THE PATH TO ZERO-WASTE ACROSS SOUTH AMERICA
​So how does this specific organic waste program work? Organic matter from Company cafeterias is converted into compost on site and distributed to staff and local communities, while wood that would have otherwise been discarded is either sent off to make boxes and pallets or transformed into biomass. Waste metal goes to local foundries, while paper, some plastic and sanitary waste is incinerated and transmuted into energy.
“Some of the plastic we generate is sent off to a company that produces garbage bags. These bags are then returned to us and we use them to collect waste that goes into the incinerators to produce energy,” explains Belasco. “We are really close to 100 percent zero waste across South America, which is a remarkable achievement for CNH Industrial.”
It is particularly encouraging that this is happening in Brazil because the country ranks fourth globally when it comes to waste generation, with much of it going to landfill. “It’s about changing people’s approach to waste and getting them to care about the environment,” says Belasco. “We have clear goals and a roadmap. We are changing their mindset, which increases engagement.”
To this end, CNH Industrial has run public conferences and workshops to help share best practices and has provided research materials to academic bodies. As a result, each plant has been able to develop and follow its own policy according to its needs.
“Composting is not difficult,” affirms Belasco. “For the hot composting we put leftovers from our cafeterias into containers and add dried grass with sawdust, and after a while it all starts to ferment and becomes compost. It is a simple process that just takes patience. Once ready, we then distribute it and this has become a continuous process.”​
​In addition to food and material waste recycling, the New Holland Construction plant in Contagem, Brazil has installed worm farms, where the worms feed on the plant’s organic waste and their castings are harvested and used as fertilizer.
Each plant in South America has reserved a special area for the composting cylinders and the whole process is carefully overseen. “This strategy has not incurred a costly investment, rather the opposite as it has generated a small surplus,” says Belasco, explaining that instead of paying by the ton to send the waste to landfill, the plants receive income from selling non-compostable waste. But for him, the important benefits are all environmental.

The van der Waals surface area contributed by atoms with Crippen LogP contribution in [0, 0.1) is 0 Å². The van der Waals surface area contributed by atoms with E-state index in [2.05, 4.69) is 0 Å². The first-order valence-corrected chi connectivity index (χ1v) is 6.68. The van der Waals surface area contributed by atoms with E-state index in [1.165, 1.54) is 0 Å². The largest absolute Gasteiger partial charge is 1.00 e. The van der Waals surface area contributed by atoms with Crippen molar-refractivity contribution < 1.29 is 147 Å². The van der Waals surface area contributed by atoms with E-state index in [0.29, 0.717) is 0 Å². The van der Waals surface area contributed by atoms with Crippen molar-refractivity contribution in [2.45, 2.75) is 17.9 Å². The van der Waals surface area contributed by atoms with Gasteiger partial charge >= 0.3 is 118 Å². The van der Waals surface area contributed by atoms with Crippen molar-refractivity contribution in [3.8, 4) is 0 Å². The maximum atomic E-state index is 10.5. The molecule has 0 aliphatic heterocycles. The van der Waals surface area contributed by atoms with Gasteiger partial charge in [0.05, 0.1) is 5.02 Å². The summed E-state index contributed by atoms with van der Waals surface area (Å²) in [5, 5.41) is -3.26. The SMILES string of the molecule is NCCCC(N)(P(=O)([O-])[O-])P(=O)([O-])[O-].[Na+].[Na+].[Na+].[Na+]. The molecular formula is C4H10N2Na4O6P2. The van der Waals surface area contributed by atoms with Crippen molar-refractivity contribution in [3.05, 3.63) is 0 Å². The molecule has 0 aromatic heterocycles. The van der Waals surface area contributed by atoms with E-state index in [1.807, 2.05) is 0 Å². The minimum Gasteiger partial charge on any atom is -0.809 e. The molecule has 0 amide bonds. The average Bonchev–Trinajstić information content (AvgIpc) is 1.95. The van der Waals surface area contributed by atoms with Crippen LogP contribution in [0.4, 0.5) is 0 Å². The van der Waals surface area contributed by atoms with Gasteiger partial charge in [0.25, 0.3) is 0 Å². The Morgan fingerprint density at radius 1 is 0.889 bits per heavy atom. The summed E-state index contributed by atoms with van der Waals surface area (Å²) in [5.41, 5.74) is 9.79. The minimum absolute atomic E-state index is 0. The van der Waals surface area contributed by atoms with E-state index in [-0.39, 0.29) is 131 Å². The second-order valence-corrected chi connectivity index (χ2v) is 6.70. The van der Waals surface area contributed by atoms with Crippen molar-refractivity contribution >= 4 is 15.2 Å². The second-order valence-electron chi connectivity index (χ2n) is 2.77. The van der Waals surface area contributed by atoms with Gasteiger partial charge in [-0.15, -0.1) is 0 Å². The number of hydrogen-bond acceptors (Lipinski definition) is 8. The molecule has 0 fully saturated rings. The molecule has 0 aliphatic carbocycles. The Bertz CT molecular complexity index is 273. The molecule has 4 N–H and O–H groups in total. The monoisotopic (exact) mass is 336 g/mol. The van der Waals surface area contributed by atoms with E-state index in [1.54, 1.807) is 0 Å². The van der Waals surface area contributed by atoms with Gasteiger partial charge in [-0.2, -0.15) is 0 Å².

"The Sorocaba plant, for example, which makes Case IH and New Holland agricultural equipment, was, until 2018, sending some 15 tons of waste a month to landfill. Four tons of that waste was organic, and the rest was sanitary and sweeping waste. All of it had to be collected daily by trucks. Now it doesn’t, saving further on fuel and emissions. With the implementation in 2019 of the Sustainable Area, including the composting system, the plant has started to produce organic compost, recycle and reuse wood and sweepings for this process. As a result, CO2 emissions have been reduced by 80 tons in 2019 and a further 69 tons in 2020. That’s the equivalent of what 850 Atlantic Forest trees appropriate over 20 years!”
The implementation result of the Sustainable Area and the composting system, is the organic compost, recycling and reuse of wood and sweepings for this process.
As a result, CO2 emissions have been reduced by 80 tons in 2019 and a further 69 tons in 2020…
…The equivalent of what 850 Atlantic Forest trees appropriate over 20 years.
From a line to a circle
Achieving the 100 percent zero-waste target is within reach for the team in South America, but it is not without its challenges. Regional regulations mean sanitary waste from New Holland Agriculture’s plant in Curitiba, Brazil, cannot be incinerated for example. Having said that, Belasco is also running a successful waste-reduction program in parallel with the zero-waste landfill initiative. Consequently, the South American plants are creating less waste overall – 15 percent less in the past two years.
“As part of the 5R (Refuse, Reduce, Reuse, Recycle, Recover) concept, which we practice on a daily basis, we are generating less waste, which has got to be a good thing,” he says.
While these policies have proved a success, Belasco isn’t showing signs of slowing down: “The next phase of effective environmental management must be thinking creatively about how to reuse materials instead of throwing them away. We are so used to consuming and discarding, which is too linear and in no means sustainable. We need to take a circular approach to ensure all of our materials can be used again.”
These simple yet effective initiatives are a clear demonstration not only of CNH Industrial’s commitment to minimizing waste generation but also of how, where zero-waste is not possible, the company is seeking ways to give waste a new life by transforming it into something of value.​